16. Type quarters available. (Indicate whether quarters are provided by the foreign government.)

  17. Uniform and clothing. (Describe requirements for both on- and off-duty uniforms and civilian clothing.)

  18. In-country transportation. (Indicate the means of in-country transportation to be provided to and from quarters, training locations, and dining facilities. Specify rental car authorization, if any)

  19. Facilities. (Indicate the availability of medical, dental, shopping, and laundry facilities.)

  20. Confirmation of country team approval.

  21. Additional Information.

    • Identify any important data requiring more emphasis or information useful in selecting and preparing the team.

    • Include, if applicable, information on sensitive areas, subjects to avoid, taboos, and personalities involved.

    • Indicate which type passport is required (diplomatic, official, or tourist) and if a visa is required.

  22. SAO point of contact. (Indicate the name, grade, DSN and commercial telephone numbers, email address, message address, and mailing addresses for the SAO.)

PART THREE - OTHER TRAINING PROGRAM APPENDICES

The below list of "Other Training Programs" is extracted from the SAMM Chapter 10, Para 10.7. SAOs should report on these programs as directed by their parent Combatant Command.

For each program provide a succinct statement (three to five sentences) that describes the overall scope of country participation in the program, objectives for this participation, and pertinent information that will facilitate country and training agency program planning and implementation.

Unified Commands should modify this list to meet their needs. If any of the below programs are not being used or planned in your host country simply indicate: Not Applicable - NA

  1. Counter Terrorism Fellowship Program (CTFP)

  2. African Contingency Operations Training and Assistance (ACOTA)

  3. Aviation Leadership Program (ALP)

  4. Bilateral or Regional Cooperation Programs

  5. Combatant Command Initiative Funds

  6. Disaster Response (Humanitarian Assistance (HA))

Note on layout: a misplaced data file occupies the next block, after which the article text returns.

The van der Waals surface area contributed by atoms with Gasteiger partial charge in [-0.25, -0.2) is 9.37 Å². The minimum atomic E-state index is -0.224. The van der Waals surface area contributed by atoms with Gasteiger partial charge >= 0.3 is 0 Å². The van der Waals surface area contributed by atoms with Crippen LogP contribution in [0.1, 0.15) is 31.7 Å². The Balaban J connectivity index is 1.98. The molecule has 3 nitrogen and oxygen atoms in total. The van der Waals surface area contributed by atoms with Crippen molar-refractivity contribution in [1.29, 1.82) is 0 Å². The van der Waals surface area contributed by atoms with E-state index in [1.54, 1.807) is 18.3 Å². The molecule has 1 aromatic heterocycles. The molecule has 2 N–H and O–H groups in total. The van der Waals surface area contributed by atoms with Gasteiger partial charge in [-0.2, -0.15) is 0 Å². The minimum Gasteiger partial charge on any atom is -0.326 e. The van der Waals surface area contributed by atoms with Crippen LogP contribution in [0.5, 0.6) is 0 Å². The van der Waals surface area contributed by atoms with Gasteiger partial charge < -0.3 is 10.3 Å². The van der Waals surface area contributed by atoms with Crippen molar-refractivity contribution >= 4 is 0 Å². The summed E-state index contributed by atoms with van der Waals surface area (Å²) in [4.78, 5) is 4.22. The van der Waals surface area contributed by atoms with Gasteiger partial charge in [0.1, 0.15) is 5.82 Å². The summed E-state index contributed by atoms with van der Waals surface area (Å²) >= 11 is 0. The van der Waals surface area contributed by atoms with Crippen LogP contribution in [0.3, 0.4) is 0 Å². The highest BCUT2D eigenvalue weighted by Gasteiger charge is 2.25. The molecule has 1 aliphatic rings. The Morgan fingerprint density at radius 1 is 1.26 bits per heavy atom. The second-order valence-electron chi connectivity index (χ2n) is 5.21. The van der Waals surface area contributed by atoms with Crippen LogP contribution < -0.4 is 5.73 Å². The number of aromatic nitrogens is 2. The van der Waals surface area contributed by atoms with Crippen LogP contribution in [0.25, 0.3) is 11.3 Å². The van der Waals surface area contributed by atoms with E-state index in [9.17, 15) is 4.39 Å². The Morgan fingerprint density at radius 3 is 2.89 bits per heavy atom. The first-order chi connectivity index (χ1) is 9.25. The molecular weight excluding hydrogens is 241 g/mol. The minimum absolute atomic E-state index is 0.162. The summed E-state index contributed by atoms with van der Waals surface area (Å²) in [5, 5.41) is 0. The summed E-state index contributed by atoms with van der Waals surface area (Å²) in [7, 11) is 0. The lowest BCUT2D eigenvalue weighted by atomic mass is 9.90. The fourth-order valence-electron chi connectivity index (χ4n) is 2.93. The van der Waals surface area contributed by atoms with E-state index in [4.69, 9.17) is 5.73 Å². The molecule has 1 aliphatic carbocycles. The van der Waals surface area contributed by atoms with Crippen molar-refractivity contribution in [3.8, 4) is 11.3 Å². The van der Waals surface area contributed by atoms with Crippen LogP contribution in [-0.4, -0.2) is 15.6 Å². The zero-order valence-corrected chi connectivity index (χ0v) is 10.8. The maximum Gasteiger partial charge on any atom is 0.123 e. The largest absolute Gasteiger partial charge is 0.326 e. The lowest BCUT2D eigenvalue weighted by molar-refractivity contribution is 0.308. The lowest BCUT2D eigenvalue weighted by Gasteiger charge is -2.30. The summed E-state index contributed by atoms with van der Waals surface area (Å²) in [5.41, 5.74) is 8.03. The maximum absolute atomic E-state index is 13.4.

7. Drawdowns of Training

  8. Enhanced International Peacekeeping Capabilities (EIPC)

  9. Exchanges

  10. International Narcotics Control and Law Enforcement (INCLE)

  11. Joint Combined Exchange Training (JCET)

  12. Mine Action

  13. Regional Centers for Security Studies

    • CENTCOM: Near East South Asia Center for Strategic Studies (NESA) & Africa Center for Strategic Studies (ACSS)

    • EUCOM: George C. Marshall Center for Strategic Studies & Africa Center for Strategic Studies (ACSS)

    • PACOM: Asia-Pacific Center for Security Studies (APCSS)

    • SOUTHCOM: Center for Hemispheric Defense Studies (CHDS)

  14. Section 1004 - Counter-Drug Training Support (CDTS)

  15. Service Academy Programs

  16. U.S. Coast Guard Academy Foreign Cadet Program

  17. U.S. Coast Guard Caribbean Support Tender (CST)

  18. President's Emergency Plan For Aids Relief (PEPFAR)

SAMPLE APPENDIX
APPENDIX A. COUNTERTERRORISM FELLOWSHIP PROGRAM (CTFP)

  1. Provide a brief description of specific country needs for Counter Terrorism training and the country team program objectives for the CTFP. How does the country support the U.S. war on terrorism?

  2. Describe the terrorist threat to the country and/or region, the country's willingness to participate in combined counterterrorism efforts, ability to leverage other existing or planned Defense security cooperation programs, and country needs and requirements (i.e., how does country environment fit SECDEF's criteria for this program?)

  3. What are the primary in-country organizations responsible for the country's CT effort (describe all that apply; military, police, interior, border guards, etc)?
    Which of these organizations has primary responsibility for the country's CT effort?

  4. What are the country agencies/groups that are being proposed for CTFP participation?
    If funding guidance has not been provided what is the country team recommended funding level to support proposed training activities?

  5. What third country CT support is being provided to the host country?
    How would these programs complement CFTP or vice versa?

  6. What training that is currently not available or advertised does the country need?

  7. Is the country team and host country willing to support in-country training on a regional basis (similar to IMET sponsored regional Mobile Education Teams)? What in-country training will be requested in this plan?

  8. These are the Primary CONUS School courses available under the CTFP. Which ones and how many quotas does your country need?

School Budget Year Planning Year
National Defense University
School for National Security
Executive Education
   
CCMR Civil-Military Responses to Terrorism    
NPGS Special Operations    
Others (as the SAO believes necessary)    
Others (as the SAO believes necessary)